3. Remember that the needs of your family audience differ from the rest of your audience.
Be mindful of this in all contact you have with a family audience. From them landing on your website, to walking through the door. Families need specific information in order to arrange a trip to an arts organisation – not only information about the event, but the venue as well. Many parents are not able to visit a venue in person or call during regular hours so your website is vital for communicating this information.
Take the Mercury Theatre in Colchester, for example. They have a dedicated page for families travelling to the theatre, explaining the facilities available specifically for children and families and helping to remove the logistical barriers that might prevent families from attending the theatre. Pre and post-show emails are also an excellent way to get specific information to family bookers, and give you the opportunity to gather their feedback to ensure that you’re meeting the needs of a family audience.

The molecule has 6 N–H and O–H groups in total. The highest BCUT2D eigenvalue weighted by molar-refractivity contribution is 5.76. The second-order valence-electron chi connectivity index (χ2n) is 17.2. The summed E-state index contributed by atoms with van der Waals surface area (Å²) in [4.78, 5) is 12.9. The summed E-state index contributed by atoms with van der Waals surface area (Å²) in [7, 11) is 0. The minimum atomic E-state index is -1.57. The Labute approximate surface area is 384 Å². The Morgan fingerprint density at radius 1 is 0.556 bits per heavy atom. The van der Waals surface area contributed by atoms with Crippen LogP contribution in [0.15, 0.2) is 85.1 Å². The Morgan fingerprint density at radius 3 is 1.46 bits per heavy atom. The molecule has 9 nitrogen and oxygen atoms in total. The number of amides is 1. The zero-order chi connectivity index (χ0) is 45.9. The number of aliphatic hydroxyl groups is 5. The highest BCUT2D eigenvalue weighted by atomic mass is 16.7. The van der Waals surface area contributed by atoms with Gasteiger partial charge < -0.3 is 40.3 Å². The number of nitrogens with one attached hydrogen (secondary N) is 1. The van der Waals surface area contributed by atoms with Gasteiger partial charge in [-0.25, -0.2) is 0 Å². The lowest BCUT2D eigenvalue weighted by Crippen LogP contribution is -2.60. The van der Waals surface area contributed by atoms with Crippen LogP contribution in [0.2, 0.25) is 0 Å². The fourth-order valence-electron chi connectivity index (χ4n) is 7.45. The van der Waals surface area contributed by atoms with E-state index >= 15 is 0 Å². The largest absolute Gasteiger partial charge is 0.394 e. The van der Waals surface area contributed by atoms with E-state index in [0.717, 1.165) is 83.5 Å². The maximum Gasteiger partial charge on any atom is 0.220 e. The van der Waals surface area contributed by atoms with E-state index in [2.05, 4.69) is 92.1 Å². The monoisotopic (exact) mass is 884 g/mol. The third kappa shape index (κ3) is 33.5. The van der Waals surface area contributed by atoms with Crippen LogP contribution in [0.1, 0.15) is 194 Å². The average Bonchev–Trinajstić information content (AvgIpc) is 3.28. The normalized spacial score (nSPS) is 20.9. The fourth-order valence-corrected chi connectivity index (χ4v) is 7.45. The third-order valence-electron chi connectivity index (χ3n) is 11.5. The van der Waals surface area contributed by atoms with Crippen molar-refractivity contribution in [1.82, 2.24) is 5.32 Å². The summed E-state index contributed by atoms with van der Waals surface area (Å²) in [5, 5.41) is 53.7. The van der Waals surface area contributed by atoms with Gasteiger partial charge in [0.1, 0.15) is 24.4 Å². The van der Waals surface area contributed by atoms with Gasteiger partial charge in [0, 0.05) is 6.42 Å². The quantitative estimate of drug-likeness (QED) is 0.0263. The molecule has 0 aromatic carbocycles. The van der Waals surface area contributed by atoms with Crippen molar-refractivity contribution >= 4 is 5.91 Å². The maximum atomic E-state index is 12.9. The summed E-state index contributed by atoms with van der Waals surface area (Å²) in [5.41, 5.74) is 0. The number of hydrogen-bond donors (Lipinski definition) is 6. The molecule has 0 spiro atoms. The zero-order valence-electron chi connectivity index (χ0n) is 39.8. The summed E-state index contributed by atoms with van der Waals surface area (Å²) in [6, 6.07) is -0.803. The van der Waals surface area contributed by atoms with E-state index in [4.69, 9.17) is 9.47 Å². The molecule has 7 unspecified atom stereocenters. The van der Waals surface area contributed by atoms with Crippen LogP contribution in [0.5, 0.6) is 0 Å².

So what can you do next? How can you make sure that you’re as welcoming to family audiences as you can be? Try taking a critical look at your own website and communications from a family perspective. Consider what might discourage parents from booking. What information should they be able to access quickly, but can’t? Try asking friends, relatives or undertake some structured user testing to find out what’s working (and what isn’t working) across your entire operation when it comes to families. But remember that families don’t all look the same either. Can you cater for a single parent and only child as well as you can cater for a large family visiting with teenagers, toddlers and pensioners? Let’s try to make sure our youngest theatregoers have a great time today, because they’ll hopefully be bringing their own children in the future.